The DC-10 entered the market as an efficient, high-performance, and reliable jet. The aircraft featured an advanced design utilizing the latest technology available at the time. The result was an aircraft that could cross the Atlantic safer and cheaper.

Although the DC-10 family was plagued with criticism after multiple incidents and accidents. The cause of these incidents was found to be maintenance issues and not a flawed design. Over the next few decades, the DC-10 went on to obtain a safety record on par with its rivals. 

Pilots flying the type noted how well the aircraft handled and performed. Its performance was unlike anything they had encountered before. On the other hand, operators and engineers praised the design for its reliability and ease of maintenance. Not forgetting to mention it was a passenger favorite delivering comfort in style. 

The DC-10 and its Variants 

The aircraft was adapted to serve in many categories. The design was stretched and furnished with more powerful engines extending its capabilities. The aircraft was available in a dedicated cargo variant and even went on to serve in the military as the KC-10.

The different variants all capitalized on its reliable design and adapted it for a unique purpose. The initial passenger variant was updated in 1981. The DC-10-30 featured more powerful engines and wider wings with a higher fuel capacity allowing its range to be extended by almost 70 percent.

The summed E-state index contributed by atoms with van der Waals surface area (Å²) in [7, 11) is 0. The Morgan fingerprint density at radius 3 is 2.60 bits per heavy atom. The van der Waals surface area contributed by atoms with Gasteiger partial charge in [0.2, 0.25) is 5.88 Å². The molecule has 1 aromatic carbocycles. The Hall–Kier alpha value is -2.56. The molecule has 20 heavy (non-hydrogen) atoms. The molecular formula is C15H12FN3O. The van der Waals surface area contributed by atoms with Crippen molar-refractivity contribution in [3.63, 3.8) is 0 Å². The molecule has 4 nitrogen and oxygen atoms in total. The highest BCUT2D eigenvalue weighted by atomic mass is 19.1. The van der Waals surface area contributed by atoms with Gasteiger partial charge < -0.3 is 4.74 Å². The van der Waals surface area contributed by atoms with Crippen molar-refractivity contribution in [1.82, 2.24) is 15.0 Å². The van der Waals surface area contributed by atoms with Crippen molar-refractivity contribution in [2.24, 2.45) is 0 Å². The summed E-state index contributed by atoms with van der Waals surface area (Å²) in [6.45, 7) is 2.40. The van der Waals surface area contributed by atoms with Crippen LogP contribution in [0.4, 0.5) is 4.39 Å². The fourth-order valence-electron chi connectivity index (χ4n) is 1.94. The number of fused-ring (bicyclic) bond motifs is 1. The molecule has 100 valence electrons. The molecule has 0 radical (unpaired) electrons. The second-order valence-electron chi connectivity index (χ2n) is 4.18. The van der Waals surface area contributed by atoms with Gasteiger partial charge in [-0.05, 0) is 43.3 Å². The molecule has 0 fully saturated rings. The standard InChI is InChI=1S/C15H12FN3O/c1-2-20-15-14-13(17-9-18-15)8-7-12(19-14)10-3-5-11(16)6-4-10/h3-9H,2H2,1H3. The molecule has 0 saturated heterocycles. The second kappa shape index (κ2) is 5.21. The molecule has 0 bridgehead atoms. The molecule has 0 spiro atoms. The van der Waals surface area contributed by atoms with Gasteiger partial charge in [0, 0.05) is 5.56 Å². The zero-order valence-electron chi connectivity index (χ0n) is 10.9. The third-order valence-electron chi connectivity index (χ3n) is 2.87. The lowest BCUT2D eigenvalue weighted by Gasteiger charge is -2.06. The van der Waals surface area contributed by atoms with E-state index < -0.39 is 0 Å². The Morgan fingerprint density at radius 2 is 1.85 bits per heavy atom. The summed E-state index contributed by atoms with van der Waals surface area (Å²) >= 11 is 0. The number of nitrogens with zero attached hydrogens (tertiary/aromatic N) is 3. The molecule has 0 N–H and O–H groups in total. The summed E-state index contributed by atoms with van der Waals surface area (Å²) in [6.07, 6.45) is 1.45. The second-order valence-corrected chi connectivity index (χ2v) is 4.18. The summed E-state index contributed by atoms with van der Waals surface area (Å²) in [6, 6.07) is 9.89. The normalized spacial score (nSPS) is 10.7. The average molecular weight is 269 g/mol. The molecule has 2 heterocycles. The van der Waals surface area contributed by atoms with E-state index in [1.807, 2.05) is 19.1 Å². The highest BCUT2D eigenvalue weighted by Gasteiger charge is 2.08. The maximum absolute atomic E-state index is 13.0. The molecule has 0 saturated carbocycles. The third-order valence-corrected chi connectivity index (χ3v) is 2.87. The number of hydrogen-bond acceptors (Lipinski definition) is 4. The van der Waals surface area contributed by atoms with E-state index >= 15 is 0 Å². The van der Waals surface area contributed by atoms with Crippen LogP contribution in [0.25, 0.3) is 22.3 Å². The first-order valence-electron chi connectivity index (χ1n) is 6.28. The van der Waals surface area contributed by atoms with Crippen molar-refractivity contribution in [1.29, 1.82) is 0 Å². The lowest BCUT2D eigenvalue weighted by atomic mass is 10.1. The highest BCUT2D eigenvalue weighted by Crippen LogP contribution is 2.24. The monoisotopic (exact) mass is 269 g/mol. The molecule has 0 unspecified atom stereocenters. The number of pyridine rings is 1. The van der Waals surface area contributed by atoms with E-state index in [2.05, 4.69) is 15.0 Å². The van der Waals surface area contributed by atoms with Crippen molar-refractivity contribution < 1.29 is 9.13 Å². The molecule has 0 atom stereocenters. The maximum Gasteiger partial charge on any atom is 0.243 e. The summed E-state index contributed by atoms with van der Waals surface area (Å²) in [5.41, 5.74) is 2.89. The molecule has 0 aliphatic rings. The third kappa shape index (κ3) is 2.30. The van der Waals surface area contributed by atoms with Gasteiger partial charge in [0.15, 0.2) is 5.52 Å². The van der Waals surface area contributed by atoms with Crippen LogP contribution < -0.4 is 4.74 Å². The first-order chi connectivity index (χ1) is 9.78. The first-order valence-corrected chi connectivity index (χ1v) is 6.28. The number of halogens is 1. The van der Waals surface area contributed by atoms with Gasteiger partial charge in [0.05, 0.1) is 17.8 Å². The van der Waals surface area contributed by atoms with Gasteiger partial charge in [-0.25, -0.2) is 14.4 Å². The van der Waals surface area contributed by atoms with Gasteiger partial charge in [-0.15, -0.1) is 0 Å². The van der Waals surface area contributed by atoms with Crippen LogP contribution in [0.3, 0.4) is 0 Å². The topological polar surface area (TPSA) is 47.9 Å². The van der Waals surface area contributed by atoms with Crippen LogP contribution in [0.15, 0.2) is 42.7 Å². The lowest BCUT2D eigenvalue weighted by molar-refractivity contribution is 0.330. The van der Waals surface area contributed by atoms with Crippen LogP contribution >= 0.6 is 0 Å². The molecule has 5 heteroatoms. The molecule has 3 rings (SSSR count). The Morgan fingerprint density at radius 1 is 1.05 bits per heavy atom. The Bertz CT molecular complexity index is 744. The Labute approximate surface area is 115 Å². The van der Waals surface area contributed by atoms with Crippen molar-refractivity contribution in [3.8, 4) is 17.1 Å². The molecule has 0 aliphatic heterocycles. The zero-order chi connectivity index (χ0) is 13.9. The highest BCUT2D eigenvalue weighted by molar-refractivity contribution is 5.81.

After competing with Boeing and Lockheed, the DC-10 was selected as the newest military aircraft. The KC-10 is the military variant and allowed the military to conduct mid-air refueling in conditions only possible with the design of the DC-10. Its ability to carry large payloads and short takeoff and landing distances made it the ideal candidate. 

The capabilities of the DC-10 aircraft and its history with modifications and adaptations makes it ideal for the conversation into the Air Tanker. The aircraft's performance and payload capacity affords it the title of an Air Tanker.

What is an Air Tanker?

Wildfires are known for barreling across densely forested areas. The problem is, that these areas are largely inaccessible by traditional fire fighting methods such as humans and fire fighting trucks. These fires are also on a scale too large for firemen and water cannons to handle. The answer was the adaptation of aircraft for the job. Since an aircraft can offer a unique reach, range, and capacity.